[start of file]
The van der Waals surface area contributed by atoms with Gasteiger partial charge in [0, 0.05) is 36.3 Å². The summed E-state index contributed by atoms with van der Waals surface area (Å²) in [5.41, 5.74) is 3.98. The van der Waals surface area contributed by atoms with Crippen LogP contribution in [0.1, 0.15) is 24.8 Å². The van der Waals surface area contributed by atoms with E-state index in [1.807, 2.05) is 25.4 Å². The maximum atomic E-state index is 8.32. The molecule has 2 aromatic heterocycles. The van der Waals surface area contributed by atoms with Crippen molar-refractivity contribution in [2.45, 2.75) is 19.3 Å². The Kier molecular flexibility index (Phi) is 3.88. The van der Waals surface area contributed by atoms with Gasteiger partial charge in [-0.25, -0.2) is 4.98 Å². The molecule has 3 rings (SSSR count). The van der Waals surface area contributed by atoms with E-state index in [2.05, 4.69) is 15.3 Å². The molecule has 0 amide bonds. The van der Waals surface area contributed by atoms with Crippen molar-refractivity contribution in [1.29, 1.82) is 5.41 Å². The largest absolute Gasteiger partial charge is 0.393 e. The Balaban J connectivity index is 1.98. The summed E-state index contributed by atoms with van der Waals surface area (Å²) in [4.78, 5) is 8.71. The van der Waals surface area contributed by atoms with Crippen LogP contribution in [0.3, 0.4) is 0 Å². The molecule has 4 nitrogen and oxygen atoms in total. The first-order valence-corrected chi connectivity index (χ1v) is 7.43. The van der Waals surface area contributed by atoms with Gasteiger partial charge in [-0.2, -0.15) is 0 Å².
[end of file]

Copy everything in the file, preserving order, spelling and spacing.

The van der Waals surface area contributed by atoms with Gasteiger partial charge in [0, 0.05) is 36.3 Å². The summed E-state index contributed by atoms with van der Waals surface area (Å²) in [5.41, 5.74) is 3.98. The van der Waals surface area contributed by atoms with Crippen LogP contribution in [0.1, 0.15) is 24.8 Å². The van der Waals surface area contributed by atoms with E-state index in [1.807, 2.05) is 25.4 Å². The maximum atomic E-state index is 8.32. The molecule has 2 aromatic heterocycles. The van der Waals surface area contributed by atoms with Crippen molar-refractivity contribution in [2.45, 2.75) is 19.3 Å². The Kier molecular flexibility index (Phi) is 3.88. The van der Waals surface area contributed by atoms with Gasteiger partial charge in [-0.25, -0.2) is 4.98 Å². The molecule has 3 rings (SSSR count). The van der Waals surface area contributed by atoms with E-state index in [2.05, 4.69) is 15.3 Å². The molecule has 0 amide bonds. The van der Waals surface area contributed by atoms with Crippen molar-refractivity contribution in [1.29, 1.82) is 5.41 Å². The largest absolute Gasteiger partial charge is 0.393 e. The Balaban J connectivity index is 1.98. The summed E-state index contributed by atoms with van der Waals surface area (Å²) in [4.78, 5) is 8.71. The van der Waals surface area contributed by atoms with Crippen LogP contribution in [0.3, 0.4) is 0 Å². The molecule has 4 nitrogen and oxygen atoms in total. The first-order valence-corrected chi connectivity index (χ1v) is 7.43. The van der Waals surface area contributed by atoms with Gasteiger partial charge in [-0.2, -0.15) is 0 Å².